Scores updated each minute. REFRESH NOW
India v Australia
FEROZ SHAH KOTLA GROUND, MARCH 22-26, 2013
4th Test - IND v AUS
|Australia 1st Inn||262 All Out|
|India 1st Inn||272 All Out|
|Australia 2nd Inn||164 All Out|
|India 2nd Inn||4/158|
|Australia won the toss and elected to bat|
|India won by 6 wickets|
|1 1 . 1 1 1 |||. 4 4 4 . . |||. 4 ||
|Last Wicket:||Rahane, 1 (c:Lyon b:Maxwell)|
|Current Partnership:||30 runs, 28 balls, RR:107.14|
A decent start, a middle-order collapse and a tail-end resurrection has been the story of Australia’s tour of India and it was no different on the first day of the Delhi Test. We’ll have live coverage of the action from 3.00pm AEDT.
After Dave Warner departed early without scoring, it was left to the suddenly in-form Phil Hughes to take over the scoring.
Ed Cowan’s game was no different from what’s been on display in the rest of the series – he absorbed a lot of pressure and batted on until the lunch break.
Hughes was confidence personified and his 45 consisted of 10 boundaries, most of them crisp cut shots that scattered the fielders away.
It was the pitch that played its part in his dismissal. One of Ishant Sharma’s deliveries reared up and smashed his helmet, two balls before a roughed up Hughes inside-edged the ball on to his stumps.
The rest of the middle-order was a blur. Batsmen kept throwing their wickets away, with only Matthew Wade unlucky to be declared out caught when he hadn’t quite edged the ball.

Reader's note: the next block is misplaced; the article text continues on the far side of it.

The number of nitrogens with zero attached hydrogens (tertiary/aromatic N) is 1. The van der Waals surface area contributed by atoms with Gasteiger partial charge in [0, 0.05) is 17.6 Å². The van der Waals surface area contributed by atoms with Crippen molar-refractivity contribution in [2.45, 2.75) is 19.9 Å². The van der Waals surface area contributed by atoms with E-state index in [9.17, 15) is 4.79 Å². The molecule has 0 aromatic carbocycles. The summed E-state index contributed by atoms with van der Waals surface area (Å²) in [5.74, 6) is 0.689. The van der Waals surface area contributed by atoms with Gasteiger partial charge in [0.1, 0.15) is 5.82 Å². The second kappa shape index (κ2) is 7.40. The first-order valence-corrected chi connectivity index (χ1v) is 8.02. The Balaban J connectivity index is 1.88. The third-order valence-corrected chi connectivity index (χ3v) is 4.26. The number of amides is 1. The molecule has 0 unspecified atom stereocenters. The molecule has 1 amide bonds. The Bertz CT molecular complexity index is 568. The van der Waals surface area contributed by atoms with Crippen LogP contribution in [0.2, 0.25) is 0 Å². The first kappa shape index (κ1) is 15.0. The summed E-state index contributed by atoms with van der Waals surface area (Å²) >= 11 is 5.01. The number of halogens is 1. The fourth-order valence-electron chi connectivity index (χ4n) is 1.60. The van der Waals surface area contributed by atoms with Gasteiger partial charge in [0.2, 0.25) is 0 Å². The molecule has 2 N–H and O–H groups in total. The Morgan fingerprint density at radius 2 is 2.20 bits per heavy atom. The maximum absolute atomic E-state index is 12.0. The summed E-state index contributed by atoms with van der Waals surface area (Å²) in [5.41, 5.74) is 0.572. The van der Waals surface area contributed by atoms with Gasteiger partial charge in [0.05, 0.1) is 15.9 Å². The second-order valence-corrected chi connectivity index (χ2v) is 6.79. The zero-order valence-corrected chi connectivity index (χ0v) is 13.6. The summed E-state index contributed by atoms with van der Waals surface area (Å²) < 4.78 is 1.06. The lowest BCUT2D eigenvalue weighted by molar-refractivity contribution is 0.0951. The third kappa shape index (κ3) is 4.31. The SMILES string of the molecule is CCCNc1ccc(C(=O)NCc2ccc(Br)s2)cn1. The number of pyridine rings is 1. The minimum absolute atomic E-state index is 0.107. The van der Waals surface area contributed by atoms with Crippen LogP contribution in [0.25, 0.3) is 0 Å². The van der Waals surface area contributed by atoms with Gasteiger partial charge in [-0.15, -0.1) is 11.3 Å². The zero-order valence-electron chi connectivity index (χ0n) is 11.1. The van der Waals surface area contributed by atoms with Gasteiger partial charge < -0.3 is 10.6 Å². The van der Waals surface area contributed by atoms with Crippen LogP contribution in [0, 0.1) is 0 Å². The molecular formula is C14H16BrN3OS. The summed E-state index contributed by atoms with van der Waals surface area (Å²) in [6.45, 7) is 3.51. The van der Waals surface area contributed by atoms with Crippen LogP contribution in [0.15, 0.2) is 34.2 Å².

From 2/106 in the second session Australia lost five wickets for 30 and a score of even 200 looked out of reach for the visitors.
It was here that Steven Smith, coupled with Peter Siddle brought the side back into the game adding 53 for the eighth wicket, blunting the Indian spinners quite easily.
Smith fell to Ashwin – his fourth wicket in the innings – but Siddle was then joined by James Pattinson, and together they stitched a stand of 42 unbeaten runs.
While on paper a score of 8/231 looks an under-par total, for one it could have been a lot worse. Secondly and more vitally the track has shown enough signs of cracking up and assisting even the quicker bowlers, which should keep Australia in the hunt.
From India’s perspective they will need to restrict the last two Australian wickets to as less as they can before looking to bat Australia out of the game much like they have done in the rest of the series.
Live coverage of the game begins from 3.00pm AEDT this afternoon, so don’t forget to add your opinion in the comments section below.